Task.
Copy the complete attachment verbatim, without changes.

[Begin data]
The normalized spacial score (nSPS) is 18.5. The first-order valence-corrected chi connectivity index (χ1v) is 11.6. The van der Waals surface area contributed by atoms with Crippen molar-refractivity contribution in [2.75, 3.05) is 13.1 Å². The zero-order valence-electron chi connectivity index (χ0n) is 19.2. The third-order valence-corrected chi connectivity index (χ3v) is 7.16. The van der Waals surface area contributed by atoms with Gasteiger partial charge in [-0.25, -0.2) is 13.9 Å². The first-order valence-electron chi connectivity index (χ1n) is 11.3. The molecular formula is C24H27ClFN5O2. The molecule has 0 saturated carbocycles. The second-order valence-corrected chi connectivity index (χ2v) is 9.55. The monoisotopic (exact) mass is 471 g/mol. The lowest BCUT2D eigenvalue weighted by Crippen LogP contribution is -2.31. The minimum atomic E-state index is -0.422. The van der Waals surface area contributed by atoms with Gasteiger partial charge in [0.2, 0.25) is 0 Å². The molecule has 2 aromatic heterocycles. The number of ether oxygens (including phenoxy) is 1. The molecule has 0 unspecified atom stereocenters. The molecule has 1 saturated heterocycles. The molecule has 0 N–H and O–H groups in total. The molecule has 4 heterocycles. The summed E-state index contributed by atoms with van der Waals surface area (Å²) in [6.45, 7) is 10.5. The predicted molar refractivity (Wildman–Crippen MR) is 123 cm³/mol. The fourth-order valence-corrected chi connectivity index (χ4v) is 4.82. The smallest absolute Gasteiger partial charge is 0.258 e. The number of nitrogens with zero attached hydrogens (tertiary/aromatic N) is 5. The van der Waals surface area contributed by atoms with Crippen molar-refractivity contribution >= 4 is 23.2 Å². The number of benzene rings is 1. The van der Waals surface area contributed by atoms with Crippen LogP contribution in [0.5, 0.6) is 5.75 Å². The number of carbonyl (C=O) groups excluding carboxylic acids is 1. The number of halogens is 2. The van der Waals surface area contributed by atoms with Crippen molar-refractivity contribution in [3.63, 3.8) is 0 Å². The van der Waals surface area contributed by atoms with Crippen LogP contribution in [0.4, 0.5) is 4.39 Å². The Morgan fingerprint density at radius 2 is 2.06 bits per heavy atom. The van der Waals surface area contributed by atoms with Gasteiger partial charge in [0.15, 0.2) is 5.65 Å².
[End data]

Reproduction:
The normalized spacial score (nSPS) is 18.5. The first-order valence-corrected chi connectivity index (χ1v) is 11.6. The van der Waals surface area contributed by atoms with Crippen molar-refractivity contribution in [2.75, 3.05) is 13.1 Å². The zero-order valence-electron chi connectivity index (χ0n) is 19.2. The third-order valence-corrected chi connectivity index (χ3v) is 7.16. The van der Waals surface area contributed by atoms with Gasteiger partial charge in [-0.25, -0.2) is 13.9 Å². The first-order valence-electron chi connectivity index (χ1n) is 11.3. The molecular formula is C24H27ClFN5O2. The molecule has 0 saturated carbocycles. The second-order valence-corrected chi connectivity index (χ2v) is 9.55. The monoisotopic (exact) mass is 471 g/mol. The lowest BCUT2D eigenvalue weighted by Crippen LogP contribution is -2.31. The minimum atomic E-state index is -0.422. The van der Waals surface area contributed by atoms with Gasteiger partial charge in [0.2, 0.25) is 0 Å². The molecule has 2 aromatic heterocycles. The number of ether oxygens (including phenoxy) is 1. The molecule has 0 unspecified atom stereocenters. The molecule has 1 saturated heterocycles. The molecule has 0 N–H and O–H groups in total. The molecule has 4 heterocycles. The summed E-state index contributed by atoms with van der Waals surface area (Å²) in [6.45, 7) is 10.5. The predicted molar refractivity (Wildman–Crippen MR) is 123 cm³/mol. The fourth-order valence-corrected chi connectivity index (χ4v) is 4.82. The smallest absolute Gasteiger partial charge is 0.258 e. The number of nitrogens with zero attached hydrogens (tertiary/aromatic N) is 5. The van der Waals surface area contributed by atoms with Crippen molar-refractivity contribution >= 4 is 23.2 Å². The number of benzene rings is 1. The van der Waals surface area contributed by atoms with Crippen LogP contribution in [0.5, 0.6) is 5.75 Å². The number of carbonyl (C=O) groups excluding carboxylic acids is 1. The number of halogens is 2. The van der Waals surface area contributed by atoms with Crippen molar-refractivity contribution in [3.63, 3.8) is 0 Å². The van der Waals surface area contributed by atoms with Crippen LogP contribution in [0.4, 0.5) is 4.39 Å². The Morgan fingerprint density at radius 2 is 2.06 bits per heavy atom. The van der Waals surface area contributed by atoms with Gasteiger partial charge in [0.15, 0.2) is 5.65 Å².